Initial comments were recently filed in response to the FCC's Notice of Inquiry (NOI) regarding "advanced blocking technologies," as required pursuant to the Child Safe Viewing Act of 2007, available here. The Child Safe Viewing Act requires the FCC to examine the availability of and methods for encouraging the use of blocking technologies across a wide spectrum of platforms and devices.

Approximately 40 parties filed substantive comments in the first round of the proceeding, including companies and/or trade associations representing broadcasters, cable and satellite television operators, wireless operators, Internet companies, the advertising industry, consumer electronics producers and makers of blocking technologies. A number of public interest organizations also submitted comments.

The majority of commenters maintain that additional channel blocking regulation is not necessary and, in fact, would be counterproductive. Many parties state that, when used in conjunction with new and evolving technologies, the current TV Parental Guidelines and V-Chip system work well for parents wishing to monitor their children's exposure to potentially objectionable programming. In addition, many parties suggest that increased federal regulation would stifle innovation and potentially raise significant First Amendment issues. A number of parties further advise the Commission against imposing uniform regulations across diverse media platforms.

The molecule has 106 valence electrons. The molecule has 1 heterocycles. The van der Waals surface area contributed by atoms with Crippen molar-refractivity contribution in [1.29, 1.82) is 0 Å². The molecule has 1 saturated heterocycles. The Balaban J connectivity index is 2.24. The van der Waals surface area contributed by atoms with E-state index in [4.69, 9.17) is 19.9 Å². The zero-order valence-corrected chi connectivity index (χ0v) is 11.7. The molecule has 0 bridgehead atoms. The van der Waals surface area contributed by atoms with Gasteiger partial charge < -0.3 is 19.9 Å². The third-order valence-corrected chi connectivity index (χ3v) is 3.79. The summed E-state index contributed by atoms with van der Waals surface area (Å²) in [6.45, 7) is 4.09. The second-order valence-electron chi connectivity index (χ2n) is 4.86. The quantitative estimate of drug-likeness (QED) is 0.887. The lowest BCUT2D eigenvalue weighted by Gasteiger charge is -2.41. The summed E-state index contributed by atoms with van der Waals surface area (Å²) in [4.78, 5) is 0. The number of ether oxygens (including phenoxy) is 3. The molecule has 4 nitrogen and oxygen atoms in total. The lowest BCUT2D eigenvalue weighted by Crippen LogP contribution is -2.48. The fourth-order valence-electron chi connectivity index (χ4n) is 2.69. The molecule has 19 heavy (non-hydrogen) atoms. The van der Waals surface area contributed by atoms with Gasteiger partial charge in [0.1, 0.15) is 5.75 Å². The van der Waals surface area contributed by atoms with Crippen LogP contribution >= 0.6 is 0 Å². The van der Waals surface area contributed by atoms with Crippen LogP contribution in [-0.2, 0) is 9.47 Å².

On the other hand, several public interest groups claim that the V-Chip and other filtering technologies are under-utilized and suggest that increased regulation is needed. A number of advocacy groups recommend that the V-Chip be modified so that it functions with multiple, independent ratings systems. Several groups advocate increased educational initiatives to boost awareness of parental control tools. Similarly, a small number of parties support the establishment of a new governmental working group that would review and evaluate the ratings, blocking and filtering services available across platforms.

Reply comments are due by May 18, 2009.

A link to the NOI can be found here.